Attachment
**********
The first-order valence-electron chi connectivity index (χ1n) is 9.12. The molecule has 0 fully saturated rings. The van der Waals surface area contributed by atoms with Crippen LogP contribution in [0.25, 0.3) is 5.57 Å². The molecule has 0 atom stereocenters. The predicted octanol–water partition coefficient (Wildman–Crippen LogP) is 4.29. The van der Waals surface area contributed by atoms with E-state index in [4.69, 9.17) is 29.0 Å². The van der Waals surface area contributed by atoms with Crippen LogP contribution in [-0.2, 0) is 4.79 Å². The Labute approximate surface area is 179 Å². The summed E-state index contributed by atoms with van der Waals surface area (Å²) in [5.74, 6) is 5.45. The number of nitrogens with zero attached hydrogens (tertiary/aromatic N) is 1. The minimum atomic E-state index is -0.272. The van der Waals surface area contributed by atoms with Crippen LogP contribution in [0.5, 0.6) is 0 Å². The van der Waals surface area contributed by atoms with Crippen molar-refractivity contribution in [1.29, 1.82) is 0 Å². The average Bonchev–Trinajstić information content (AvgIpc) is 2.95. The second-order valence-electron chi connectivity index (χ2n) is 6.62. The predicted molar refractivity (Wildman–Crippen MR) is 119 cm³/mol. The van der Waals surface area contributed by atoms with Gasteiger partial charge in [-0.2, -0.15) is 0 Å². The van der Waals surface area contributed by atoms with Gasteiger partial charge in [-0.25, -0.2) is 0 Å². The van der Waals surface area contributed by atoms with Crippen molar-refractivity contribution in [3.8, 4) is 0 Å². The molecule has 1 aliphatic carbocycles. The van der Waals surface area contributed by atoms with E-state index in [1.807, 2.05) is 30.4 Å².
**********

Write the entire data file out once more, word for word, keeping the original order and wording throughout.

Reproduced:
The first-order valence-electron chi connectivity index (χ1n) is 9.12. The molecule has 0 fully saturated rings. The van der Waals surface area contributed by atoms with Crippen LogP contribution in [0.25, 0.3) is 5.57 Å². The molecule has 0 atom stereocenters. The predicted octanol–water partition coefficient (Wildman–Crippen LogP) is 4.29. The van der Waals surface area contributed by atoms with E-state index in [4.69, 9.17) is 29.0 Å². The van der Waals surface area contributed by atoms with Crippen LogP contribution in [-0.2, 0) is 4.79 Å². The Labute approximate surface area is 179 Å². The summed E-state index contributed by atoms with van der Waals surface area (Å²) in [5.74, 6) is 5.45. The number of nitrogens with zero attached hydrogens (tertiary/aromatic N) is 1. The minimum atomic E-state index is -0.272. The van der Waals surface area contributed by atoms with Crippen LogP contribution in [0.5, 0.6) is 0 Å². The van der Waals surface area contributed by atoms with Crippen molar-refractivity contribution in [1.29, 1.82) is 0 Å². The average Bonchev–Trinajstić information content (AvgIpc) is 2.95. The second-order valence-electron chi connectivity index (χ2n) is 6.62. The predicted molar refractivity (Wildman–Crippen MR) is 119 cm³/mol. The van der Waals surface area contributed by atoms with Gasteiger partial charge in [-0.2, -0.15) is 0 Å². The van der Waals surface area contributed by atoms with Gasteiger partial charge in [-0.25, -0.2) is 0 Å². The van der Waals surface area contributed by atoms with Crippen molar-refractivity contribution in [3.8, 4) is 0 Å². The molecule has 1 aliphatic carbocycles. The van der Waals surface area contributed by atoms with E-state index in [1.807, 2.05) is 30.4 Å².